I have spent some time recently reading the BiggerPockets investor forum, which is probably the most well-known tool for amateur and new real estate investors to learn about the process and presumably ask those with more experience for the lessons they have learned along the way.
While I do consider the internet to be a better, more educational place because the Bigger Pockets world exists, I should note that there are many contributors who understate costs, provide ethically dubious recommendations, are generally under-knowledgeable about what advice they give, and sometimes exhibit a certain naivete regarding whe actions that people being forced out of their homes (such as via foreclosure) may take on the way out.
I have compiled of some of my most notable criticisms that I would encourage any frequent user of the forum to keep in mind when browsing:
The best investment advice often involves the combination of the following steps: (1) acquire a specialized skill so that your labor generates meaningful money; (2) save some portion of your labor as surplus; (3) take that surplus and invest it into assets that grow in value over time; (4) maintain cash so you will never be forced to make decisions on disadvantageous terms during times when you are vulnerable; and (5) do not react stupidly to the inevitable moments when assets you own fall in value.
1. Recognize that the the value of your labor relates to your ability to acquire specialized skills that can be integrated into tasks. The harder the task, the more remunerative the reward is.
One of the most influential moments of my life occurred when I met a man who spent his life cleaning up the property after a hoarder property owner had died. He … Read the rest of this article!
Every now and then, I like to write “big picture” posts that put my finance articles into the proper perspective of the overall whole. Today, I wanted to talk about the five sources of power that you can acquire while you are here on this earth, and the more of each that you possess, the more others will seek out your presence and companionship:
(1) Skill Set/Economic Power—When Warren Buffett gave a young man at the 2008 Berkshire Hathaway shareholders meeting the standard advice “to invest in yourself”, he elaborated by mentioning that certain skill sets will always command a higher premium in the marketplace, regardless of the country in which you live. The example Buffett used is that a heart surgeon will always make more money than a janitor (regardless of whether you live in 1800s Germany, 1920s Japan, 1950s Great Britain, 1970s Ireland, 1990s Mexico, or 2010s … Read the rest of this article!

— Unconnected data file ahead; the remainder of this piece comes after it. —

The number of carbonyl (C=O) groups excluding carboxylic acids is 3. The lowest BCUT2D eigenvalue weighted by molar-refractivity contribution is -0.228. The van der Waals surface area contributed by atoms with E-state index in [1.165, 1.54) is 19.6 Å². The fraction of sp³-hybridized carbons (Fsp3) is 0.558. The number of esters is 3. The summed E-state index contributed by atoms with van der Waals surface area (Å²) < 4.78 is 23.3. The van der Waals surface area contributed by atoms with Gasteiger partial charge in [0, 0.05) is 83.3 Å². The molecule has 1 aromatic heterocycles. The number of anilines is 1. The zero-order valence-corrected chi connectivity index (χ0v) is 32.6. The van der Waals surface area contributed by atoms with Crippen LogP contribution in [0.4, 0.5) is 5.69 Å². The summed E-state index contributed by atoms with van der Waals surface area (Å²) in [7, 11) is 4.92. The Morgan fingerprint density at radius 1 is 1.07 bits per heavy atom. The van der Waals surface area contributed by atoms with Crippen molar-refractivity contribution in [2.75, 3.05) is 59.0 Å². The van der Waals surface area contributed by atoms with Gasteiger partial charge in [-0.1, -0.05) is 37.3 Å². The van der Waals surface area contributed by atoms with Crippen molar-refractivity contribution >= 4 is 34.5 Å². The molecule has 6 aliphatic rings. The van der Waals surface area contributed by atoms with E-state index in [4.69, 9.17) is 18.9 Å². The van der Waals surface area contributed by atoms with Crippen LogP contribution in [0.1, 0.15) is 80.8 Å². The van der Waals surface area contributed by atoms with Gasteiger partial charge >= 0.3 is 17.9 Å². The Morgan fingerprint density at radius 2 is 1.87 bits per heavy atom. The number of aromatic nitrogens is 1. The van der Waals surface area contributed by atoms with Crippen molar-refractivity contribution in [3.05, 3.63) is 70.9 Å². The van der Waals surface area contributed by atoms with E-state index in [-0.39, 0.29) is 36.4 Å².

Dividends, plus the passage of time, can make a stock price chart look silly because of the easily understated nature of dividends in the wealth-building process.
That’s it. That’s the secret to building wealth. It’s amazing how much different investing appears when you only look at a stock chart (such as you typically see on CNBC) and then step back and adjust it for the passage of time to get a full picture of a company’s total returns.
Because dividend payouts typically amount to 2%, 3%, 4%, or 5% in a given year, they can become quite easy to neglect, perhaps regarded to the untrained eye with the same appreciation given to a dollar bill found in a seat cushion.
But if you find a company that either has a law starting yield with a high dividend growth rate, or has a pattern of returning a good chunk of income … Read the rest of this article!
By making court appearances on behalf of clients in small towns across Missouri, I have observed that certain businesses have extremely strong footing in each and every small town. People get gas at the Casey’s General Store or the Exxon franchisee station, go to McDonald’s or Dairy Queen to eat, and grocery shop at Wal-Mart or Kroger.
People rarely think in these terms, but of McDonald’s 34,000 locations, almost 22,000 of them are in areas with populations less than 15,000.
I contend that these businesses, when bought at the right initial price of 15x earnings or cheaper, will lead to 10-12% annual returns over the long haul. I also contend that these investor returns will be well-earned, in that one will encounter many doom-and-gloom newspaper headlines as they go through the process of earning these superior returns.